Morse was here for the late innings, for the moment when Bochy looks at him and says simply, “Get ready, Mo.” For most of Wednesday’s game, it looked like that big moment wouldn’t come. Alex Wood took a no-hitter into the sixth but he was pulled in the seventh by a Dodgers staff trying to protect his arm. Sergio Romo entered and soon faced a kid who was 19 the first time he walked into Romo’s clubhouse. 

“He’s been doing the same thing in the big leagues with good results for a long time,” Arroyo said. 

Arroyo got the slider that’s always coming, low and away, and he drilled it deep to left-center. He hit only three homers last year but Giants management felt the 36 doubles at Richmond showed a developing power bat. The strength has come quickly, and the ball carried into the first row of seats. 

“I looked up and saw the ump waving and I was like, ‘I’ve got to slow down,’” Arroyo said, smiling. “I tried to slow down and take it all in.”

As Arroyo crossed the plate and looked to the sky, his family shared hugs — without spilling a nacho — in a section overlooking the home dugout. The ballpark roared. A 3-0 deficit had been nearly erased.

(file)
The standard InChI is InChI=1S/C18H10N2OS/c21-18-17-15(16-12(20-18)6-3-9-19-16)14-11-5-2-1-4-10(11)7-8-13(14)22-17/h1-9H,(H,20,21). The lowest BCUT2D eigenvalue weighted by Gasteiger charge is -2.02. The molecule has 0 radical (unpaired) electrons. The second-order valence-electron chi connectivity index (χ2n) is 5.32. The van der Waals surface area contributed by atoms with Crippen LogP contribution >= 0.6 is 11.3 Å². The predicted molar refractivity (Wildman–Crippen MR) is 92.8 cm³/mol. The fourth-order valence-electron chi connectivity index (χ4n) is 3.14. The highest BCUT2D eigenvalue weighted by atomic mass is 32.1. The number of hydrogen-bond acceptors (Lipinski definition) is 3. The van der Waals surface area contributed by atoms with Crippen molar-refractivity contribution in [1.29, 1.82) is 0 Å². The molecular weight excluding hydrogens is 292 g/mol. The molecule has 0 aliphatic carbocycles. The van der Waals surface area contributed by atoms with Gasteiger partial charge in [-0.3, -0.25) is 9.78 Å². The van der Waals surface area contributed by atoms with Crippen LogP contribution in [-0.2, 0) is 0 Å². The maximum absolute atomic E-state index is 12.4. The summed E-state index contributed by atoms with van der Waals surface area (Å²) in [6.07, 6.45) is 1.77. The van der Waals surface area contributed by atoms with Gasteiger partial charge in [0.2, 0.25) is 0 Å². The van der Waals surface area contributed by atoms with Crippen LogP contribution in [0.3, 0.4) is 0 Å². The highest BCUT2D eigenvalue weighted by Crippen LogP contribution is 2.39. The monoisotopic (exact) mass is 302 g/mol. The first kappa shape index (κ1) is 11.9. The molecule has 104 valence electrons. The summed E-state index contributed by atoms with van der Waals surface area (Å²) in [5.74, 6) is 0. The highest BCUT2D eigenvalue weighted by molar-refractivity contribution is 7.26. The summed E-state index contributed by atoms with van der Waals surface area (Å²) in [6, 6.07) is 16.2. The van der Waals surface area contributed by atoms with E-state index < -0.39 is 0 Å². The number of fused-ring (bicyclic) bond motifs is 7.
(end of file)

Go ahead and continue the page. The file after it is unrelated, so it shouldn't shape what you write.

“Now it’s a one-run game,” Bochy said. “Anything can happen.”

Even by that standard, Morse’s blast was improbable. This is a player who didn’t have a hit last season before being sent home by the Pittsburgh Pirates. A player who, at 35, was having a poor spring before he announced to a reporter one day that he was going to hit a homer -- and then promptly did. On a rehab assignment over the past week, Morse had a .250 average and no homers, but he insisted to general manager Bobby Evans that his swing was ready. 

Evans believed, and Morse rewarded him with a moment that had everyone in the park throwing it back to 2014. Just as in the deciding game of the NLCS against the Cardinals, Morse was sent up as a pinch-hitter in the eighth. Sidewinding Pat Neshek was replaced by fire-balling Pedro Baez, but the approach was the same.